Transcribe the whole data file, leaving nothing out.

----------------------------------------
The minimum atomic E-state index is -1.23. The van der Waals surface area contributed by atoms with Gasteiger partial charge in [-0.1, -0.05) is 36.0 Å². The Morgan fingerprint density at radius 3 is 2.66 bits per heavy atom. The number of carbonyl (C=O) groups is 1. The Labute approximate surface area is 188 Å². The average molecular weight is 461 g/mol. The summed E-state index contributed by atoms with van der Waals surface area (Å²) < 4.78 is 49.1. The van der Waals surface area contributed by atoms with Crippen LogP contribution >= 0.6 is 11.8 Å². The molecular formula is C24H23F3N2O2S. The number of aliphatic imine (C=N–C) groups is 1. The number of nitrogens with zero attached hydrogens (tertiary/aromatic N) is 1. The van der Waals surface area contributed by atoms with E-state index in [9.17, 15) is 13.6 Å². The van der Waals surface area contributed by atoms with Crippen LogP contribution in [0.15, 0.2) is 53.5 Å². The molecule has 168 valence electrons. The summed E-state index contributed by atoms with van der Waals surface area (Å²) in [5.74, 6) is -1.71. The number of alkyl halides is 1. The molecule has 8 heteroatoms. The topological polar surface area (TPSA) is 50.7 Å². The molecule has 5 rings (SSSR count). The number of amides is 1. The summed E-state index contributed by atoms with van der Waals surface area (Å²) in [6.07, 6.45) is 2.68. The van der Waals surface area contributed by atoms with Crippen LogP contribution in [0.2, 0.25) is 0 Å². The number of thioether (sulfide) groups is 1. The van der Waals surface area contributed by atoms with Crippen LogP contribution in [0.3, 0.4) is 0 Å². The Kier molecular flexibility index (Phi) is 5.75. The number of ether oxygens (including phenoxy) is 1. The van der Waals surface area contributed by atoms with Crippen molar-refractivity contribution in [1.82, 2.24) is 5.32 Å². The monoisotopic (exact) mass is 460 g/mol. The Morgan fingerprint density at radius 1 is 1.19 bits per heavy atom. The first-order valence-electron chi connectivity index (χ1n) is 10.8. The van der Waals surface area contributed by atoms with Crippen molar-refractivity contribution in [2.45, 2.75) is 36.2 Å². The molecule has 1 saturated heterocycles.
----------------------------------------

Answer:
The minimum atomic E-state index is -1.23. The van der Waals surface area contributed by atoms with Gasteiger partial charge in [-0.1, -0.05) is 36.0 Å². The Morgan fingerprint density at radius 3 is 2.66 bits per heavy atom. The number of carbonyl (C=O) groups is 1. The Labute approximate surface area is 188 Å². The average molecular weight is 461 g/mol. The summed E-state index contributed by atoms with van der Waals surface area (Å²) < 4.78 is 49.1. The van der Waals surface area contributed by atoms with Crippen LogP contribution >= 0.6 is 11.8 Å². The molecular formula is C24H23F3N2O2S. The number of aliphatic imine (C=N–C) groups is 1. The number of nitrogens with zero attached hydrogens (tertiary/aromatic N) is 1. The van der Waals surface area contributed by atoms with E-state index in [9.17, 15) is 13.6 Å². The van der Waals surface area contributed by atoms with Crippen LogP contribution in [0.15, 0.2) is 53.5 Å². The molecule has 168 valence electrons. The summed E-state index contributed by atoms with van der Waals surface area (Å²) in [5.74, 6) is -1.71. The number of alkyl halides is 1. The molecule has 8 heteroatoms. The topological polar surface area (TPSA) is 50.7 Å². The molecule has 5 rings (SSSR count). The number of amides is 1. The summed E-state index contributed by atoms with van der Waals surface area (Å²) in [6.07, 6.45) is 2.68. The van der Waals surface area contributed by atoms with Crippen LogP contribution in [0.2, 0.25) is 0 Å². The number of thioether (sulfide) groups is 1. The van der Waals surface area contributed by atoms with Crippen LogP contribution in [0.3, 0.4) is 0 Å². The Kier molecular flexibility index (Phi) is 5.75. The number of ether oxygens (including phenoxy) is 1. The van der Waals surface area contributed by atoms with Crippen molar-refractivity contribution in [1.82, 2.24) is 5.32 Å². The monoisotopic (exact) mass is 460 g/mol. The Morgan fingerprint density at radius 1 is 1.19 bits per heavy atom. The first-order valence-electron chi connectivity index (χ1n) is 10.8. The van der Waals surface area contributed by atoms with Crippen molar-refractivity contribution in [2.45, 2.75) is 36.2 Å². The molecule has 1 saturated heterocycles.